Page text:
Labour Laws in India

Guest blog by Shikhar Nehru

Labour is a concurrent subject under the Constitution of India, states can frame their own laws but need the approval of the Centre for making amendments to central laws.

Traditionally, Indian governments have sought to ensure a high degree of protection for workers (for political gains), but in practice, this differs with the party in power. BJP, which claims to be investor-friendly, and has a more capitalist mind-set rather than socialist, is inclined towards favouring the business owners rather than the labourers. 

Indian labour laws make a distinction between people who work in “organised” sectors and people working in “unorganised sectors”. The laws clarify as to the conditions in which these apply. As regards businesses which do not fall within these sectors, the Contracts Act applies.

Why are Labour Laws in News?

UP, MP and Gujarat approved bold ordinances that summarily suspend most of the Labour Laws, including the Minimum Wages Act for 3 years. Apart from them, several other states, ruled by the Congress (Rajasthan and Punjab) as well as BJD-ruled Odisha have proposed changes to the Labour laws.

Uttar Pradesh Governor has approved an ordinance exempting companies from almost all labour laws in the state for a period of three years. This has as yet not been approved by the President.


As the economy struggles with the lockdown and lacs of firms and crores of workers stare at an uncertain future. Some of the major concerns are given below:

1.     No assurance of minimum wages to the labourers. 

2.     Working hours have been increased from 8 hours to 12 hours. This is likely to create an environment favouring exploitation of labourers by the employers.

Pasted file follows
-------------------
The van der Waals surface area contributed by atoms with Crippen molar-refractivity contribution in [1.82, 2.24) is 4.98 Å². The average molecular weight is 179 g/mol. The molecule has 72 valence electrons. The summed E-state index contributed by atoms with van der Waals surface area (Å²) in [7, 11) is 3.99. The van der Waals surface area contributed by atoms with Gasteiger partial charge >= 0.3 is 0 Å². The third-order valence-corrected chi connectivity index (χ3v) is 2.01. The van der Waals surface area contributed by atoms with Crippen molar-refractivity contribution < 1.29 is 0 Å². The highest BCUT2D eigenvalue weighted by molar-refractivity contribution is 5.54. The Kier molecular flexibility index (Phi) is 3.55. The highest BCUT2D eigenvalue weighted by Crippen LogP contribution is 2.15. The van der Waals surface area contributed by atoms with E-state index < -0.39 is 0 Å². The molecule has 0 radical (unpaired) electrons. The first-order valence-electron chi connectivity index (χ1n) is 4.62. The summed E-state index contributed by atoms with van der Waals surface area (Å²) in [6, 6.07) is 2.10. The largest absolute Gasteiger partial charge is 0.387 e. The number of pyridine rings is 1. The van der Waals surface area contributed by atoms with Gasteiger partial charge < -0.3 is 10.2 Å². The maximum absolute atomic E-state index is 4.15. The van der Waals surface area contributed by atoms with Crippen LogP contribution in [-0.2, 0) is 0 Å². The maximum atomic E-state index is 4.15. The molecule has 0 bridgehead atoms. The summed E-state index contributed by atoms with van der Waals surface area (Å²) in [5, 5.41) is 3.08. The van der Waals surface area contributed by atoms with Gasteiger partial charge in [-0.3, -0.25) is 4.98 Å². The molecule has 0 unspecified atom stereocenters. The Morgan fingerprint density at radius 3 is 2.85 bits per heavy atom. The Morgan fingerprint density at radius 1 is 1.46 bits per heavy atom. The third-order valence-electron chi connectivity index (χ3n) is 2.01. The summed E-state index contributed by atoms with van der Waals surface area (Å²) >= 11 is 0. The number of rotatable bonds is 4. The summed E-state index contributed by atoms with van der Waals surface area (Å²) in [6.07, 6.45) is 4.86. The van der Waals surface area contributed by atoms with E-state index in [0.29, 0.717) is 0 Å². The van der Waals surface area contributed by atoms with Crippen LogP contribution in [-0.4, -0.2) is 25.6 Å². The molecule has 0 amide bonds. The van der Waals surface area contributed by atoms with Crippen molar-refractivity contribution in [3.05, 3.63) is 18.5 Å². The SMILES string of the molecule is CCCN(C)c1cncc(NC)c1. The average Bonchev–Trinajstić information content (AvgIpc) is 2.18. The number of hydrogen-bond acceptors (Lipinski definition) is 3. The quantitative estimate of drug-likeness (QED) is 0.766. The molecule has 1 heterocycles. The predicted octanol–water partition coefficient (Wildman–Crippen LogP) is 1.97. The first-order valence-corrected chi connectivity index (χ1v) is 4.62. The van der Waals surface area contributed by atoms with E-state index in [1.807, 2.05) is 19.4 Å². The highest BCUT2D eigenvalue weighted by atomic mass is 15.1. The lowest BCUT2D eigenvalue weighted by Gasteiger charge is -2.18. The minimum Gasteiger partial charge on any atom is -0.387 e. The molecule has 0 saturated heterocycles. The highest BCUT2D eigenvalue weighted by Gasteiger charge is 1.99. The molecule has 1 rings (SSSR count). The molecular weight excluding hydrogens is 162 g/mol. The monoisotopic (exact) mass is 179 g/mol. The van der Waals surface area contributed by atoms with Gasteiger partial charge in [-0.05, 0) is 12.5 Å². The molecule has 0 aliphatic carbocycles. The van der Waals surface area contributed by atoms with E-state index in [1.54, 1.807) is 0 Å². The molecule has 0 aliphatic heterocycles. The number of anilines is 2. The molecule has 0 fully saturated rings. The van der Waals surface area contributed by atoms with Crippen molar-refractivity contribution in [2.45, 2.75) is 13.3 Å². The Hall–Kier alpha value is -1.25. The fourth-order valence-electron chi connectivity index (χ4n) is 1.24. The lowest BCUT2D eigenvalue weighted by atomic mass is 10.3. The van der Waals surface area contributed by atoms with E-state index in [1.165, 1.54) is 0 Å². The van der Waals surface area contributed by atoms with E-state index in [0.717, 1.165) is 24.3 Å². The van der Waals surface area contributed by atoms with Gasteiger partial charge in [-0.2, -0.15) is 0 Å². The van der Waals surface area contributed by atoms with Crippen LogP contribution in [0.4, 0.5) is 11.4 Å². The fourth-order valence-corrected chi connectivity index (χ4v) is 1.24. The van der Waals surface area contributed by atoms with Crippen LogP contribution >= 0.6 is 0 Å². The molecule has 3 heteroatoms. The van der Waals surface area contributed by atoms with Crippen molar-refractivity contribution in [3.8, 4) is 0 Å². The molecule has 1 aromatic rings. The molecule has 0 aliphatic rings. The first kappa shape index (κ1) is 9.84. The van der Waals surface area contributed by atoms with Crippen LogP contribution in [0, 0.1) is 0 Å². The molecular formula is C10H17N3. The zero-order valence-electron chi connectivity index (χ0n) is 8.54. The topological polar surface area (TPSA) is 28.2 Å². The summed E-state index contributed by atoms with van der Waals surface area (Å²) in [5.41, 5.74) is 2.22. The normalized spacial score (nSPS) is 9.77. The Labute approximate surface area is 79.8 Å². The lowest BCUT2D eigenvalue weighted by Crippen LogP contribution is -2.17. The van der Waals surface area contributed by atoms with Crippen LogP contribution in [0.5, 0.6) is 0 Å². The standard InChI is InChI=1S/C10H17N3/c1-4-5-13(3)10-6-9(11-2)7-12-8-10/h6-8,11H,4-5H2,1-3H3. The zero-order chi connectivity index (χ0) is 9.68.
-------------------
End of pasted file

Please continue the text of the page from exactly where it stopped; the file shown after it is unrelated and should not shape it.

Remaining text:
What is Government’s Stance?

“To bring economic activity back on track, new investment opportunities would need to be created along with fastening the business processes and productivity”, said an official statement by UP Government.

The Centre is even weighing options to push Labour Reforms. Labour Reforms are important because according to some credible reports, less than 10 % of the workers are “formally employed” while over 90% of the workers are in the “informal” sector, bereft of social security.

While the government takes hurried steps aiming at MNCs looking to shift production facilities from China, The International Labour Organisation (ILO) has appealed to the Prime Minister to “send a clear message” to the Central and State governments to uphold international labour laws after the recent proposed dilution of laws by some States.

Findings at Ground-level

I spoke to some factory/business owners from UP to understand what the ground reality is.

Person 1: Runs Metal fabrication Unit with 25 Workers.

  • According to him, Minimum Wages Act was not applicable unless more than 20 workers were gainfully employed. In any case, he had workers on contract and did not wish to get into the trouble of complying with the labour laws. 
  • He said that he had heard about the passage of the ordinance. However, promulgation of the ordinance and the date from which it came into effect was not known.
  • When asked if workers were paid during 40-50 days’ complete lockdown, he said “only money was given and treated as advance salary”. This petty amount was planned to be deducted from the future wages of the workers.